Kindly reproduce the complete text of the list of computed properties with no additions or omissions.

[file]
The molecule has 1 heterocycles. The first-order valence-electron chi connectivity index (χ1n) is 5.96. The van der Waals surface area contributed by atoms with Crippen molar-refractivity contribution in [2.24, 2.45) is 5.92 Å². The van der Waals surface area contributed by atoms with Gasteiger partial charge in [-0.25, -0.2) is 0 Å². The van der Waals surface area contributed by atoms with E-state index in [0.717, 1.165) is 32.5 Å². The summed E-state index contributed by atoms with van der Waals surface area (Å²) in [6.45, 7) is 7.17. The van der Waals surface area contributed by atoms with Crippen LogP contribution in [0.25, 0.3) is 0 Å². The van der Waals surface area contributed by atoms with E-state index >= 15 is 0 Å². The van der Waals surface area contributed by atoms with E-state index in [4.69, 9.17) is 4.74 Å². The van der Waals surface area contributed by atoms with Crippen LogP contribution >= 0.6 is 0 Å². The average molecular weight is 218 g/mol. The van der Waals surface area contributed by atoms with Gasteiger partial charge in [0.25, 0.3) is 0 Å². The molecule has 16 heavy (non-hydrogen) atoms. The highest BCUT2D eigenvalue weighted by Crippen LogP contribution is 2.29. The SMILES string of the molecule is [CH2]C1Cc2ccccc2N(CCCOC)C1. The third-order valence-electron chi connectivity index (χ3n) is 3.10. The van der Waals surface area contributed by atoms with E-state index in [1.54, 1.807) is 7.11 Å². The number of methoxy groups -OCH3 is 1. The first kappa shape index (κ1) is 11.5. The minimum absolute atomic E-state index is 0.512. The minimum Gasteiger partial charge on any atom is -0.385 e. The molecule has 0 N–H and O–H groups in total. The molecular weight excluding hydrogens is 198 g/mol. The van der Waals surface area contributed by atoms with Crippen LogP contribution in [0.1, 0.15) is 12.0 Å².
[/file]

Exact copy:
The molecule has 1 heterocycles. The first-order valence-electron chi connectivity index (χ1n) is 5.96. The van der Waals surface area contributed by atoms with Crippen molar-refractivity contribution in [2.24, 2.45) is 5.92 Å². The van der Waals surface area contributed by atoms with Gasteiger partial charge in [-0.25, -0.2) is 0 Å². The van der Waals surface area contributed by atoms with E-state index in [0.717, 1.165) is 32.5 Å². The summed E-state index contributed by atoms with van der Waals surface area (Å²) in [6.45, 7) is 7.17. The van der Waals surface area contributed by atoms with Crippen LogP contribution in [0.25, 0.3) is 0 Å². The van der Waals surface area contributed by atoms with E-state index >= 15 is 0 Å². The van der Waals surface area contributed by atoms with E-state index in [4.69, 9.17) is 4.74 Å². The van der Waals surface area contributed by atoms with Crippen LogP contribution >= 0.6 is 0 Å². The average molecular weight is 218 g/mol. The van der Waals surface area contributed by atoms with Gasteiger partial charge in [0.25, 0.3) is 0 Å². The molecule has 16 heavy (non-hydrogen) atoms. The highest BCUT2D eigenvalue weighted by Crippen LogP contribution is 2.29. The SMILES string of the molecule is [CH2]C1Cc2ccccc2N(CCCOC)C1. The third-order valence-electron chi connectivity index (χ3n) is 3.10. The van der Waals surface area contributed by atoms with E-state index in [1.54, 1.807) is 7.11 Å². The number of methoxy groups -OCH3 is 1. The first kappa shape index (κ1) is 11.5. The minimum absolute atomic E-state index is 0.512. The minimum Gasteiger partial charge on any atom is -0.385 e. The molecule has 0 N–H and O–H groups in total. The molecular weight excluding hydrogens is 198 g/mol. The van der Waals surface area contributed by atoms with Crippen LogP contribution in [0.1, 0.15) is 12.0 Å².